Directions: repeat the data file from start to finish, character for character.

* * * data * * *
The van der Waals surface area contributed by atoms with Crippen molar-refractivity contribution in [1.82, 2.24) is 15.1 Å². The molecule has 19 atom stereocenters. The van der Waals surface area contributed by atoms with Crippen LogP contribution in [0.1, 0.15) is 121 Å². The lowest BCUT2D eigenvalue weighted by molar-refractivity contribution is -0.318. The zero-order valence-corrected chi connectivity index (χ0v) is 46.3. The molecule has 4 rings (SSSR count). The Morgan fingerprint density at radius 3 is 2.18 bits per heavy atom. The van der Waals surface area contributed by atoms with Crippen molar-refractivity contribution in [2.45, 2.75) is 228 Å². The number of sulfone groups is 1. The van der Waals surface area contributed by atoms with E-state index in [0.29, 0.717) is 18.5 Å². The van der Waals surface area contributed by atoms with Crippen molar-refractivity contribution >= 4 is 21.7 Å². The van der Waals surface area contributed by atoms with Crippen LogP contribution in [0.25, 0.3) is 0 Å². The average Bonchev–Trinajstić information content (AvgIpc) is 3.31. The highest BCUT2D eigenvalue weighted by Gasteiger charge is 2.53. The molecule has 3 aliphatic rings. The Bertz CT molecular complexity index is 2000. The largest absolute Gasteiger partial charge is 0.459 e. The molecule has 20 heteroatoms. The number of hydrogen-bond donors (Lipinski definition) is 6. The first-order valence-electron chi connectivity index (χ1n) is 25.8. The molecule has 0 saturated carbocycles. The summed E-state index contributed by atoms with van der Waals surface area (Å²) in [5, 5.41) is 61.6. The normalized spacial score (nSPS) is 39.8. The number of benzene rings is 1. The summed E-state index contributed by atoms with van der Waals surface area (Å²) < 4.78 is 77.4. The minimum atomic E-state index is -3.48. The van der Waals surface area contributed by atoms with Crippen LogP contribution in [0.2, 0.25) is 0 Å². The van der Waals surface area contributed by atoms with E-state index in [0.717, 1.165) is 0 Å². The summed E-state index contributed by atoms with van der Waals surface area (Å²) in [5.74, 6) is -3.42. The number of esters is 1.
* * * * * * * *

The van der Waals surface area contributed by atoms with Crippen molar-refractivity contribution in [1.82, 2.24) is 15.1 Å². The molecule has 19 atom stereocenters. The van der Waals surface area contributed by atoms with Crippen LogP contribution in [0.1, 0.15) is 121 Å². The lowest BCUT2D eigenvalue weighted by molar-refractivity contribution is -0.318. The zero-order valence-corrected chi connectivity index (χ0v) is 46.3. The molecule has 4 rings (SSSR count). The Morgan fingerprint density at radius 3 is 2.18 bits per heavy atom. The van der Waals surface area contributed by atoms with Crippen molar-refractivity contribution in [2.45, 2.75) is 228 Å². The number of sulfone groups is 1. The van der Waals surface area contributed by atoms with E-state index in [0.29, 0.717) is 18.5 Å². The van der Waals surface area contributed by atoms with Crippen molar-refractivity contribution >= 4 is 21.7 Å². The van der Waals surface area contributed by atoms with Crippen LogP contribution in [0.25, 0.3) is 0 Å². The average Bonchev–Trinajstić information content (AvgIpc) is 3.31. The highest BCUT2D eigenvalue weighted by Gasteiger charge is 2.53. The molecule has 3 aliphatic rings. The Bertz CT molecular complexity index is 2000. The largest absolute Gasteiger partial charge is 0.459 e. The molecule has 20 heteroatoms. The number of hydrogen-bond donors (Lipinski definition) is 6. The first-order valence-electron chi connectivity index (χ1n) is 25.8. The molecule has 0 saturated carbocycles. The summed E-state index contributed by atoms with van der Waals surface area (Å²) in [5, 5.41) is 61.6. The normalized spacial score (nSPS) is 39.8. The number of benzene rings is 1. The summed E-state index contributed by atoms with van der Waals surface area (Å²) < 4.78 is 77.4. The minimum atomic E-state index is -3.48. The van der Waals surface area contributed by atoms with Crippen LogP contribution in [0.2, 0.25) is 0 Å². The van der Waals surface area contributed by atoms with E-state index in [0.717, 1.165) is 0 Å². The summed E-state index contributed by atoms with van der Waals surface area (Å²) in [5.74, 6) is -3.42. The number of esters is 1.